At a panel discussion at the IHE-Connectathon there was much discussion about the new IPS specification. This is a new FHIR specification that expresses what a International Patient Summary (IPS) would look like. This is a FHIR-Document, much like a CDA Document, but using FHIR fundamentals rather than the HL7 v3 model that is the basis of CDA. The IPS is further designed to support modern informatics and health use-cases, so it is really closer to the C-CDA
A question was asked of the panel… “Where do I get the IPS for a patient?”
The panel did an excellent job given an ad hoc question. I would like to further refine this.
There was one answer that was focused on an HIE architecture that collects all the data within a region, and thus can produce a current summary perspective of this collection of all that patients data within that region.
I think this approach to the question is missing a key point. The IPS is a specification of what a International Patient Summary would look like using the FHIR standard. The IPS is not a policy or procedure document for how the IPS data was acquired. Thus to ask this question is not really a question about IPS, but rather about policies and deployment decisions. The IPS specification did somewhat address the fact that the creator of the IPS might be human driven, or automated. The committee writing the IPS understood this scope focus.
This question did bring up that there is a perspective on the IPS that is being seen as critical. That is that the author has a perspective on why they are creating the IPS. That is that the consumer has a specific need and that there are a diverse set of consumers all with very different needs, needs that can be in conflict.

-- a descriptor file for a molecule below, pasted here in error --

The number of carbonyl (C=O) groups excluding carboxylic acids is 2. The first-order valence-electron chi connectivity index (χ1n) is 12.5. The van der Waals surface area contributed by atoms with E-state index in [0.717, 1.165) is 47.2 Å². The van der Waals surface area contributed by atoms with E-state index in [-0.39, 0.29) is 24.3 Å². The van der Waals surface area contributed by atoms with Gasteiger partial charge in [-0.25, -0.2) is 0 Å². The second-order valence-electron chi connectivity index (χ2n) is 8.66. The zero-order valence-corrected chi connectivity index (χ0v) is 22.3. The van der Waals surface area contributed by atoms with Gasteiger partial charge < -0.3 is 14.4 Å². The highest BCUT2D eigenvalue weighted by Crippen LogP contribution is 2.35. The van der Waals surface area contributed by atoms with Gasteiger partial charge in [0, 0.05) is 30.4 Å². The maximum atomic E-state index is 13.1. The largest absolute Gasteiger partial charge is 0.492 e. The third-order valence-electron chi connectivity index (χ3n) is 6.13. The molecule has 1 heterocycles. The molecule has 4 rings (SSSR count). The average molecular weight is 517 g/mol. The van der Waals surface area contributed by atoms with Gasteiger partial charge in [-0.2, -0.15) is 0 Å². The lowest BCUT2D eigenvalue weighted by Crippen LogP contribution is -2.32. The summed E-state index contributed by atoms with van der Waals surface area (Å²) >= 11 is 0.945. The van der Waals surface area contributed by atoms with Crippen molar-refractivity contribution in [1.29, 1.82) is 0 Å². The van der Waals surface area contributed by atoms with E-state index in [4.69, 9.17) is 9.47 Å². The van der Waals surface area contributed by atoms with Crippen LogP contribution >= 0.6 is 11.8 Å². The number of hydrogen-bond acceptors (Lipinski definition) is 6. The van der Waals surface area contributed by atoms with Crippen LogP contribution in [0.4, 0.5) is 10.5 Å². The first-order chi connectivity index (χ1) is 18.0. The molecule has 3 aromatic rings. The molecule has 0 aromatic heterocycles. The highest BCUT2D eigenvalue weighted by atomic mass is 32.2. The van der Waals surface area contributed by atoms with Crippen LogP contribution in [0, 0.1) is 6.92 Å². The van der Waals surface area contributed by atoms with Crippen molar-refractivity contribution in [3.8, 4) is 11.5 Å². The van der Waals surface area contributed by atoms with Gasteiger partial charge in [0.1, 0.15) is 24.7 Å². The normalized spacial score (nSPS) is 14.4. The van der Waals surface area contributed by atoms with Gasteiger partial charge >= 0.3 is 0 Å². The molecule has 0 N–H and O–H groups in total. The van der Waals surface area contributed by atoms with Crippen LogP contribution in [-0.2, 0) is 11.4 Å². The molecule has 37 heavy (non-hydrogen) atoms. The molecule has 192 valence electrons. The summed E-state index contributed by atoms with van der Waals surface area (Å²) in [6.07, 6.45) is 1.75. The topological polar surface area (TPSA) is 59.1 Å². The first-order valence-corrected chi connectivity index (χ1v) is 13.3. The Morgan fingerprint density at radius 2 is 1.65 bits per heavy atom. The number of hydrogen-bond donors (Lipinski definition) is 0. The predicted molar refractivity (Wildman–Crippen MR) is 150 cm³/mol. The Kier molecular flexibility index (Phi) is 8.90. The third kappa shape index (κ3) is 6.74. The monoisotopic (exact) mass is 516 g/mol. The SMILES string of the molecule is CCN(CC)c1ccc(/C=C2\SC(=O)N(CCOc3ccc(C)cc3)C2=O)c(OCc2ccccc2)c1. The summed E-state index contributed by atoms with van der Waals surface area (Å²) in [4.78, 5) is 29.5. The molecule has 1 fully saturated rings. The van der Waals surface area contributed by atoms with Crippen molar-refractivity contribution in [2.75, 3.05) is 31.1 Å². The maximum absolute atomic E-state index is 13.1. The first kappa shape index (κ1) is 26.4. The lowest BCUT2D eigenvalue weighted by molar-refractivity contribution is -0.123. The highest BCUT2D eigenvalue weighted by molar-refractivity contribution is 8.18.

Note that the Document Sharing exchanges can handle very well this new FHIR-Document. The design of XDS/XCA/MHDS are content preserving but content format agnostic.
I suspect that some IPS will be created much like a C-CDA is created today. As a report from a healthcare organization representing what that organization knows about the patient. It might be created by a Patient managed application based on the collection of the health information that the patient has collected. It might be created by a regional or vendor driven organization that covers a larger domain of scope. And it might be created by organizations that pull from these authors and further refine a broader focused IPS.
Critical to this maturity is a strong need to maintain basic Provenance on all data elements to enable de-duplication. We must agree to always include business identifiers that have ever been assigned to data elements. I call this basic provenance, in that the global unique identifier enables de-duplication.